Grunt: Getting Started with Git Hooks

Scenario: you work on a fairly large project with other developers. Getting the rest of the team to run tests before the build has been problematic. If only you could ensure that tests ran before code could even be committed...

Solution: Git Hooks to the rescue! Run anything you want before commits with the pre-commit hook. Like JSHint? Love unit testing? Run them before commits! The different hooks and potential uses are well documented, so let's take a look at their implentation and how we can improve it with Grunt.

The typical Git Hook implementation involves finding a hook (samples included in all repos) in .git/hooks, writing a shell script to do what you want, and then making it executable like chmod +x .git/hooks/pre-commit. This may not be appropriate for certain teams and could be difficult to distribute. Surely other people have already made this easier?

Enter grunt-githooks by Romaric Pascal. Getting up and running is simple. And most importantly, requirements easily transfer to collaborators.

 npm install grunt-githooks --save-dev
 // Gruntfile.js

grunt.loadNpmTasks('grunt-githooks');

grunt.initConfig({
 githooks: {
 all: {
 'pre-commit': 'test'
 }
 }
});
 grunt githooks

Customization: Improving pre-commit

By default, the pre-commit hook will run tests against the entire working tree. But we should only test what's staged for commit, right? Luckily, the template option allows us to easily override the default with our own.

Here's the default plugin template:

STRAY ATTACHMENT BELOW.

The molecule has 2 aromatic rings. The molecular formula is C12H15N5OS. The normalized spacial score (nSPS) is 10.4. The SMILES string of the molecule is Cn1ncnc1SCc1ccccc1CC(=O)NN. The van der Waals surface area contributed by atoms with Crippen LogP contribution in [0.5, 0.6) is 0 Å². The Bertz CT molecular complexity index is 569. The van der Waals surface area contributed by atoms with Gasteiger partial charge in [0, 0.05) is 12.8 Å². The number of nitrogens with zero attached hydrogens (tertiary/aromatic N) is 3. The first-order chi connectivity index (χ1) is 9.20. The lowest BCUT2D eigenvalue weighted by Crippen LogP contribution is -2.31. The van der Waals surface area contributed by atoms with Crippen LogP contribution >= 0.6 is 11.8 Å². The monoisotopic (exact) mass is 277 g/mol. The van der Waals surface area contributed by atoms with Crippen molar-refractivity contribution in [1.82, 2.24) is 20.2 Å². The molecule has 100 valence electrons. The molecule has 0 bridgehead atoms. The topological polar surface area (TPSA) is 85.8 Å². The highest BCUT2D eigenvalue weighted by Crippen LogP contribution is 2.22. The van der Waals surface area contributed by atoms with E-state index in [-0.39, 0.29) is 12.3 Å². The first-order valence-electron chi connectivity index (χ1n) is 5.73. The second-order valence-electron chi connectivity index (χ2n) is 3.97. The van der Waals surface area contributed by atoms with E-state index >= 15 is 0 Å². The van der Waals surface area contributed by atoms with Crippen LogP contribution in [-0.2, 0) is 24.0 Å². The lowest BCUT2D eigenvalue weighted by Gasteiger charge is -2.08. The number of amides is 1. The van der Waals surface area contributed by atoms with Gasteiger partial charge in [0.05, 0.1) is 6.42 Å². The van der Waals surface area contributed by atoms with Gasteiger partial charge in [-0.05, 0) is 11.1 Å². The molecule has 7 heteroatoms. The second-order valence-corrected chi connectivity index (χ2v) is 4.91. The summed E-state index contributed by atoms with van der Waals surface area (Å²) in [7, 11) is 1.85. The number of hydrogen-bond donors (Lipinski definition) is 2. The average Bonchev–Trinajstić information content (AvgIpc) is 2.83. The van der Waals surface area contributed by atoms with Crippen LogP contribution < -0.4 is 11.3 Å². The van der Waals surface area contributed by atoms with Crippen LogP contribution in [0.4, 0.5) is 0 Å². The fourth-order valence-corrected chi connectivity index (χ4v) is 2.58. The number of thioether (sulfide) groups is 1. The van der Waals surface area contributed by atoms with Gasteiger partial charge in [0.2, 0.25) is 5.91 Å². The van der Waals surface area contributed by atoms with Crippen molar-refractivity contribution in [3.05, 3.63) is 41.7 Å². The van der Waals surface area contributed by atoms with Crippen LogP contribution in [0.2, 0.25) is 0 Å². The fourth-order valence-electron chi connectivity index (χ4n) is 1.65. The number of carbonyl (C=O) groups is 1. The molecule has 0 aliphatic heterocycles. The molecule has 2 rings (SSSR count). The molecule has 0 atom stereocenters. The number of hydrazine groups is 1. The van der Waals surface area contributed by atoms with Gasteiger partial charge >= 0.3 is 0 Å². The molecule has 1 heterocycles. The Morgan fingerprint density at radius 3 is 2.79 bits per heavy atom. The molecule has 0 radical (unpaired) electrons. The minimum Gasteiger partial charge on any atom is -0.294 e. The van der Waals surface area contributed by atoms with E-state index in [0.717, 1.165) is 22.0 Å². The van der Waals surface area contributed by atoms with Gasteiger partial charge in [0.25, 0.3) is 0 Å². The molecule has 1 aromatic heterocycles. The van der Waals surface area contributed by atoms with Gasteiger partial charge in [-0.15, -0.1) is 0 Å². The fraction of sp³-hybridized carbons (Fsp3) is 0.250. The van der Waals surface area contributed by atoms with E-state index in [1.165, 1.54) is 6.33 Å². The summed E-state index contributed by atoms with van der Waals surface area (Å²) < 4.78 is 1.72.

var exec = require('child_process').exec;

exec('grunt {{task}}', function (err, stdout, stderr) {

 console.log(stdout);

 var exitCode = 0;
 if (err) {
 console.log(stderr);
 exitCode = -1;
 }{{#unless preventExit}}

 process.exit(exitCode);{{/unless}}
});

On commit, grunt-githooks runs the specified Grunt task and logs the output. If no error occurs, the process exits with 0 (success) and you can continue with your commit. The commit is aborted otherwise.

Expanding on this template with a few extra Git commands is not too difficult. First, install exec-sync to avoid some unnecessary callbacks.

 npm install execSync --save-dev

Here's the custom pre-commit template:

 // hooks/pre-commit.js

var exec = require('child_process').exec;
// https://npmjs.org/package/execSync
// Executes shell commands synchronously
var sh = require('execSync').run;

exec('git diff --cached --quiet', function (err, stdout, stderr) {

 // only run if there are staged changes
 // i.e. what you would be committing if you ran "git commit" without "-a" option.
 if (err) {

 // stash unstaged changes - only test what's being committed
 sh('git stash --keep-index --quiet');

 exec('grunt {{task}}', function (err, stdout, stderr) {

 console.log(stdout);

 // restore stashed changes
 sh('git stash pop --quiet');

 var exitCode = 0;
 if (err) {
 console.log(stderr);
 exitCode = -1;
 }
 process.exit(exitCode);
 });
 }

});

And further set up in your Gruntfile:

// Gruntfile.js

 githooks: {
 all: {
 options: {
 template: 'hooks/pre-commit.js'
 },
 'pre-commit': 'test'
 }
}

// Register githooks as a default grunt task
grunt.registerTask('default', ['githooks', 'test']);

I've put this all together in a sample application at https://github.com/vigetlabs/grunt-git-hooks-demo. Now you're ready to start playing with pre-commit and anything else you want to add. Don't forget to run githooks (grunt or grunt githooks) whenever you make changes to hooks in your Gruntfile!

I hope you've learned something new around improving your workflow. Please share how you use hooks and Grunt in the comments below!

Chris is a front-end developer who's passionate about web performance. He works in our Durham, NC, office for clients such as ESPN, Dick's Sporting Goods, and the Wildlife Conservation Society.

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